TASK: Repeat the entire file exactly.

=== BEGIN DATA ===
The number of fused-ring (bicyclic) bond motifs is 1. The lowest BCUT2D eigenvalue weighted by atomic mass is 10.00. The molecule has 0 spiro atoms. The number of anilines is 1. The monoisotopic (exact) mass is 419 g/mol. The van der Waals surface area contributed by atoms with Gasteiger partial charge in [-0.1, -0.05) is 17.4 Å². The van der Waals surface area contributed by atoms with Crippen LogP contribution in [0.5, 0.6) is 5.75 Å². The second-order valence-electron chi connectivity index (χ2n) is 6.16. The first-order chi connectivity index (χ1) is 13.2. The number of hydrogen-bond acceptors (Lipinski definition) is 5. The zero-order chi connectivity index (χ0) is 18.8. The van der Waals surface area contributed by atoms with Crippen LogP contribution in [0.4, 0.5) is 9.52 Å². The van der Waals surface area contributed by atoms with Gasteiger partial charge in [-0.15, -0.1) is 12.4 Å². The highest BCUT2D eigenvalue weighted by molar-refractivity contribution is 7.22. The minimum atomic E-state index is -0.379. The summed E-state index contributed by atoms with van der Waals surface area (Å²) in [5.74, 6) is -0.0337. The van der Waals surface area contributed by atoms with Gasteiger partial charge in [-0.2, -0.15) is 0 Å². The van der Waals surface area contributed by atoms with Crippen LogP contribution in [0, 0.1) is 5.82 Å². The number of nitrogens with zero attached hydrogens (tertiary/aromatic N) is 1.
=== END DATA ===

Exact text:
The number of fused-ring (bicyclic) bond motifs is 1. The lowest BCUT2D eigenvalue weighted by atomic mass is 10.00. The molecule has 0 spiro atoms. The number of anilines is 1. The monoisotopic (exact) mass is 419 g/mol. The van der Waals surface area contributed by atoms with Gasteiger partial charge in [-0.1, -0.05) is 17.4 Å². The van der Waals surface area contributed by atoms with Crippen LogP contribution in [0.5, 0.6) is 5.75 Å². The second-order valence-electron chi connectivity index (χ2n) is 6.16. The first-order chi connectivity index (χ1) is 13.2. The number of hydrogen-bond acceptors (Lipinski definition) is 5. The zero-order chi connectivity index (χ0) is 18.8. The van der Waals surface area contributed by atoms with Crippen LogP contribution in [0.4, 0.5) is 9.52 Å². The van der Waals surface area contributed by atoms with Gasteiger partial charge in [-0.15, -0.1) is 12.4 Å². The highest BCUT2D eigenvalue weighted by molar-refractivity contribution is 7.22. The minimum atomic E-state index is -0.379. The summed E-state index contributed by atoms with van der Waals surface area (Å²) in [5.74, 6) is -0.0337. The van der Waals surface area contributed by atoms with Gasteiger partial charge in [-0.2, -0.15) is 0 Å². The van der Waals surface area contributed by atoms with Crippen LogP contribution in [0, 0.1) is 5.82 Å². The number of nitrogens with zero attached hydrogens (tertiary/aromatic N) is 1.